Duterte eyes road network to Clark airport

Pia Ranada

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Duterte eyes road network to Clark airport
The new Philippine president wants to decongest NAIA by making use of other airports

MANILA, Philippines – President Rodrigo Duterte is considering building a road network leading to Clark International Airport while mass transportation projects are being worked out.

Kung magawa na lang tayo ng daan, si [Transportation Secretary] Art Tugade, ‘yung isang bagong daan papunta sa Pampanga airport para doon na lang ‘yung flights na domestic?” he said during his first official Cabinet meeting on Thursday, June 30.

(What if we make a road, Transportation Secretary Art Tugade, a new road going to Pampanga airport so that some domestic flights can be transferred there?)

Duterte said the road was a “native idea” of his. He seemed to be floating the idea to his Cabinet secretaries.

He said this may be one way to solve congestion of Manila airports until bigger transportation projects are finished.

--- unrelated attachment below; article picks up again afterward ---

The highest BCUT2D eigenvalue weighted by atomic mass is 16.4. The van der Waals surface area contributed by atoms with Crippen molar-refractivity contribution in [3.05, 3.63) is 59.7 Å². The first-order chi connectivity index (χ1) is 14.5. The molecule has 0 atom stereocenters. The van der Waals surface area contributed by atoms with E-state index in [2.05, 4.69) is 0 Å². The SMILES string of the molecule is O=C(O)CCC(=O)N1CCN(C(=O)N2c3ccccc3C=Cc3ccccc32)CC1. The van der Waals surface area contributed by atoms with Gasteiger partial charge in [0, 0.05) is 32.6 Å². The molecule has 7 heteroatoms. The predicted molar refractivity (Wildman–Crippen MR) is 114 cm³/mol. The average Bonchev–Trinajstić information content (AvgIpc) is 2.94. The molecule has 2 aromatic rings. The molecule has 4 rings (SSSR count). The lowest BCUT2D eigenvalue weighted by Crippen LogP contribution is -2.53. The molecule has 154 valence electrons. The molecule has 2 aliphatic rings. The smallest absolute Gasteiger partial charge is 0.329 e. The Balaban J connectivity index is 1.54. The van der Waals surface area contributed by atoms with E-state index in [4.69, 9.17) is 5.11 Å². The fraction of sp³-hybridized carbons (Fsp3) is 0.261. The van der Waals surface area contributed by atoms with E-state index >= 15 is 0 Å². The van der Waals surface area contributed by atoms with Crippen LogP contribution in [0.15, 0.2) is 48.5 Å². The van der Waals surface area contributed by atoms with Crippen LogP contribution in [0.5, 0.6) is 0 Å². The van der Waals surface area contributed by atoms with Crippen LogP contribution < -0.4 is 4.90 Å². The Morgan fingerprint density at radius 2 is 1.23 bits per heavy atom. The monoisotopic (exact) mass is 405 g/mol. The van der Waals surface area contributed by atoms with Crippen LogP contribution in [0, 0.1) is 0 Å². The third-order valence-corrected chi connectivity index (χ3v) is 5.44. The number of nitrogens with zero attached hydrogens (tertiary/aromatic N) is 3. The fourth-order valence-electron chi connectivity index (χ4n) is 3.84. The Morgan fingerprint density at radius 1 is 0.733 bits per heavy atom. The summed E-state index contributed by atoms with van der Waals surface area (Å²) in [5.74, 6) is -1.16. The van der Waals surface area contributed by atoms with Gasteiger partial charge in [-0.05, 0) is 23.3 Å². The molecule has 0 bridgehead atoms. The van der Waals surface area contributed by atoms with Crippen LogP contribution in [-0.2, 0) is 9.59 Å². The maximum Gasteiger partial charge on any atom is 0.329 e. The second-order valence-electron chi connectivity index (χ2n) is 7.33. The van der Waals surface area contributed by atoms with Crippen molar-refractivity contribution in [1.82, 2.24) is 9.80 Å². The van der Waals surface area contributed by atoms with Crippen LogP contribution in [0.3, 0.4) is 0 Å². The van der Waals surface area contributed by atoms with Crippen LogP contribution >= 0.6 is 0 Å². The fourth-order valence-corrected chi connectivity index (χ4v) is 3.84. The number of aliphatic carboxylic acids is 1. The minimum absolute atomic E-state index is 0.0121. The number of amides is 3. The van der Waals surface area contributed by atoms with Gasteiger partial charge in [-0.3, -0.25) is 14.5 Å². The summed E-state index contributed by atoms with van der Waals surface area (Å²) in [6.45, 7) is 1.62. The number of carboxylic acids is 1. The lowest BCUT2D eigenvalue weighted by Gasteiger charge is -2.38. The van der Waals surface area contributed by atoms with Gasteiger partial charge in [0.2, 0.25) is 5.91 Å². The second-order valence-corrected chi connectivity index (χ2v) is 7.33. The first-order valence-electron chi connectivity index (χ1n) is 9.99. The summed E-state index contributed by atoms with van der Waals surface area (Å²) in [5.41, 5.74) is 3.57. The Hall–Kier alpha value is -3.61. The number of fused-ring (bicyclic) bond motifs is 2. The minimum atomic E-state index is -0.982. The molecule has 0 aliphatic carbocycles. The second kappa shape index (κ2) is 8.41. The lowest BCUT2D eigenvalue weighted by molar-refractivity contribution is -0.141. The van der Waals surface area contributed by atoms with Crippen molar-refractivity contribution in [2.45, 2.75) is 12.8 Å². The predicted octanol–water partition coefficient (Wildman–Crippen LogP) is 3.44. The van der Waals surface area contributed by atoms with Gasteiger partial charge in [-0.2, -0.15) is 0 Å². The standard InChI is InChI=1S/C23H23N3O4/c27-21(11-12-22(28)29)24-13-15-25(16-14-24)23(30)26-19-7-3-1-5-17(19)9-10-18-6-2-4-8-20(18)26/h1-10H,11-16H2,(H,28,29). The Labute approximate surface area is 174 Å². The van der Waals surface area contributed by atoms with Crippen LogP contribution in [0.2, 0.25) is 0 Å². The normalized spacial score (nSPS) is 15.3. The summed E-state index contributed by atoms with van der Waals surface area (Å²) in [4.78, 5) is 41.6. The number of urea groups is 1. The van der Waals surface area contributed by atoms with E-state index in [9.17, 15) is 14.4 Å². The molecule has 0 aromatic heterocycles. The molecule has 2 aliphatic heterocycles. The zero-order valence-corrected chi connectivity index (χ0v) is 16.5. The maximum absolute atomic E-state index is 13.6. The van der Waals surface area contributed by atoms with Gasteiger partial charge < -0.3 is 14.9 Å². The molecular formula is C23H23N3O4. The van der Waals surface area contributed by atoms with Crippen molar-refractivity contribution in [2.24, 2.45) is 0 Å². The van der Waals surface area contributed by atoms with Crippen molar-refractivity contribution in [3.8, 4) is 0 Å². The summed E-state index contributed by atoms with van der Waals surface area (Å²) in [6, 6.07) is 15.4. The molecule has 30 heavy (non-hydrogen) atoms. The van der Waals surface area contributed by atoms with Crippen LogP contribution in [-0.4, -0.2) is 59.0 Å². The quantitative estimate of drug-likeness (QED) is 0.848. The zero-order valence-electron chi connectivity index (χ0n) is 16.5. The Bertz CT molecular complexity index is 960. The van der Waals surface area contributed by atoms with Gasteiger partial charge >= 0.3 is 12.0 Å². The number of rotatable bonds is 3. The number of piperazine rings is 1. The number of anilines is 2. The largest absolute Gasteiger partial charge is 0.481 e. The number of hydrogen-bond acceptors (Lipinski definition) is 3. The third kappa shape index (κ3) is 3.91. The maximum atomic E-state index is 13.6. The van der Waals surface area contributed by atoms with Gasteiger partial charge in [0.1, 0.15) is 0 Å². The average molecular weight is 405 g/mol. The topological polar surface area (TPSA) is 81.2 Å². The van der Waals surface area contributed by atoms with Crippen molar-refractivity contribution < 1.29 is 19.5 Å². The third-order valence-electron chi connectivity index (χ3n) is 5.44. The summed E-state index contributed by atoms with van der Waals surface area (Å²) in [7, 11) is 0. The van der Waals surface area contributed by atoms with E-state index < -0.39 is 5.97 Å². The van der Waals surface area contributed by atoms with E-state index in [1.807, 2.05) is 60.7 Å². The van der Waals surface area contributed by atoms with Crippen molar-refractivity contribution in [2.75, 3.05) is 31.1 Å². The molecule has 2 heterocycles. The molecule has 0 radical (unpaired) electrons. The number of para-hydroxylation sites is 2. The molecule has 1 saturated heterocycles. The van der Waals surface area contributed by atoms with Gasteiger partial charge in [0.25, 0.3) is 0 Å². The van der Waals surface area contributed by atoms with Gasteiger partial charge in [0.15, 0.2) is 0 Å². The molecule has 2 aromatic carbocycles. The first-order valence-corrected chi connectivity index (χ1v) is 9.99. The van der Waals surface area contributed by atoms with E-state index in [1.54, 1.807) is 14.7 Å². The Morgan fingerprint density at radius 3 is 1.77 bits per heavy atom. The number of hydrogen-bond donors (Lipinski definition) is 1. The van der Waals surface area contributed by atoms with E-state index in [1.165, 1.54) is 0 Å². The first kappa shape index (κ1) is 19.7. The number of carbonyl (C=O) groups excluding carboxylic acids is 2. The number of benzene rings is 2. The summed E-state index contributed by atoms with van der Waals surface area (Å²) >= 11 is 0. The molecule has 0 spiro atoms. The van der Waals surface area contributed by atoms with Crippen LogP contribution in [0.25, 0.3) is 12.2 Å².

“If we can have a road until we can have the new whatever, then just transfer flights to Pampanga so they don’t clog airports here. The best in the meantime is one road network that will be geared towards Pampanga and Clark so we can use it,” he said in a mix of English and Filipino.

Previously, Duterte recommended building a fast train linking Manila to Clark Airport to encourage travelers to use the airport.

Duterte said he is also considering previous proposals to build a new airport in Sangley Point, Cavite, but is not certain if government has enough funds for such a big project.

“I really do not know if we have enough money to build a new airport in Sangley. Kung may papasok na may pera, e di sige, wala tayong problema diyan (If there is money, okay, we don’t have a problem there),” he said.

But he is sure of one thing.

“We have to remedy the overcrowded skies of NAIA (Ninoy Aquino International Airport),” he said.

The idea of building a new international airport in Sangley Point was strongly considered during the Aquino administration. A study by the Japanese International Cooperation Agency identified the area as ideal for an airport that can handle the number of passengers currently using NAIA. 

NAIA, with its 32 million passengers per year, is the busiest airport in the country. Congestion in its terminals is frequently blamed for flight delays. There have been sustained calls for government to open another airport in order to free up NAIA. – Rappler.com

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Pia Ranada

Pia Ranada is Rappler’s Community Lead, in charge of linking our journalism with communities for impact.